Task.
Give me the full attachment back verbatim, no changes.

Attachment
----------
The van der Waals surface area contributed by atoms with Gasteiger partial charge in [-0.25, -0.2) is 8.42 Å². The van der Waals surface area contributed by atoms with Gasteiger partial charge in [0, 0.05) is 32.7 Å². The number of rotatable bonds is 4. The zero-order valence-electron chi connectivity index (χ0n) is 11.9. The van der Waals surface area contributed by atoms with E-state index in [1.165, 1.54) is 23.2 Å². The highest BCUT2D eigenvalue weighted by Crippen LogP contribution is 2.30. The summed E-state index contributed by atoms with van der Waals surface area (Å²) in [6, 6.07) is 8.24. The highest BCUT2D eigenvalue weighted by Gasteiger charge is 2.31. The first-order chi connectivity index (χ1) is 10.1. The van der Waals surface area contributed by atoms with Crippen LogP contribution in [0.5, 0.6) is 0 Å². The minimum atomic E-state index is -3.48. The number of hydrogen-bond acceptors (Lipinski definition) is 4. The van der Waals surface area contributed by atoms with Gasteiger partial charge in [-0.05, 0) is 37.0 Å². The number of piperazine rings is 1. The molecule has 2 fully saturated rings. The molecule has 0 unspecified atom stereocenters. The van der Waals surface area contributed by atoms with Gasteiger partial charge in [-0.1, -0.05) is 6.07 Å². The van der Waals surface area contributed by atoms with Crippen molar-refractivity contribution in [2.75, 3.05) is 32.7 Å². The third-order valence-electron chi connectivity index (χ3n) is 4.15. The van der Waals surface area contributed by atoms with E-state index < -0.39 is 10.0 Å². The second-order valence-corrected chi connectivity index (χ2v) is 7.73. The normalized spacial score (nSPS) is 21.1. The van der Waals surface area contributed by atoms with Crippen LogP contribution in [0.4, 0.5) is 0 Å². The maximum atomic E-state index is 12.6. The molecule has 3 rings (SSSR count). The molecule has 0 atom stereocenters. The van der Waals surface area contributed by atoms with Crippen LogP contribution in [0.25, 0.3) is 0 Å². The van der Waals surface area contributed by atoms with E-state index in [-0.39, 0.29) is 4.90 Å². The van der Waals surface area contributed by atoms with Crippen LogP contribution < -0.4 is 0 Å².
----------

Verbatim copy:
The van der Waals surface area contributed by atoms with Gasteiger partial charge in [-0.25, -0.2) is 8.42 Å². The van der Waals surface area contributed by atoms with Gasteiger partial charge in [0, 0.05) is 32.7 Å². The number of rotatable bonds is 4. The zero-order valence-electron chi connectivity index (χ0n) is 11.9. The van der Waals surface area contributed by atoms with E-state index in [1.165, 1.54) is 23.2 Å². The highest BCUT2D eigenvalue weighted by Crippen LogP contribution is 2.30. The summed E-state index contributed by atoms with van der Waals surface area (Å²) in [6, 6.07) is 8.24. The highest BCUT2D eigenvalue weighted by Gasteiger charge is 2.31. The first-order chi connectivity index (χ1) is 10.1. The van der Waals surface area contributed by atoms with Crippen LogP contribution in [0.5, 0.6) is 0 Å². The minimum atomic E-state index is -3.48. The number of hydrogen-bond acceptors (Lipinski definition) is 4. The van der Waals surface area contributed by atoms with Gasteiger partial charge in [-0.05, 0) is 37.0 Å². The number of piperazine rings is 1. The molecule has 2 fully saturated rings. The molecule has 0 unspecified atom stereocenters. The van der Waals surface area contributed by atoms with Gasteiger partial charge in [-0.1, -0.05) is 6.07 Å². The van der Waals surface area contributed by atoms with Crippen molar-refractivity contribution in [2.75, 3.05) is 32.7 Å². The third-order valence-electron chi connectivity index (χ3n) is 4.15. The van der Waals surface area contributed by atoms with E-state index < -0.39 is 10.0 Å². The second-order valence-corrected chi connectivity index (χ2v) is 7.73. The normalized spacial score (nSPS) is 21.1. The van der Waals surface area contributed by atoms with Crippen LogP contribution in [0.4, 0.5) is 0 Å². The maximum atomic E-state index is 12.6. The molecule has 3 rings (SSSR count). The molecule has 0 atom stereocenters. The van der Waals surface area contributed by atoms with Crippen LogP contribution in [0.25, 0.3) is 0 Å². The van der Waals surface area contributed by atoms with E-state index in [-0.39, 0.29) is 4.90 Å². The van der Waals surface area contributed by atoms with Crippen LogP contribution < -0.4 is 0 Å².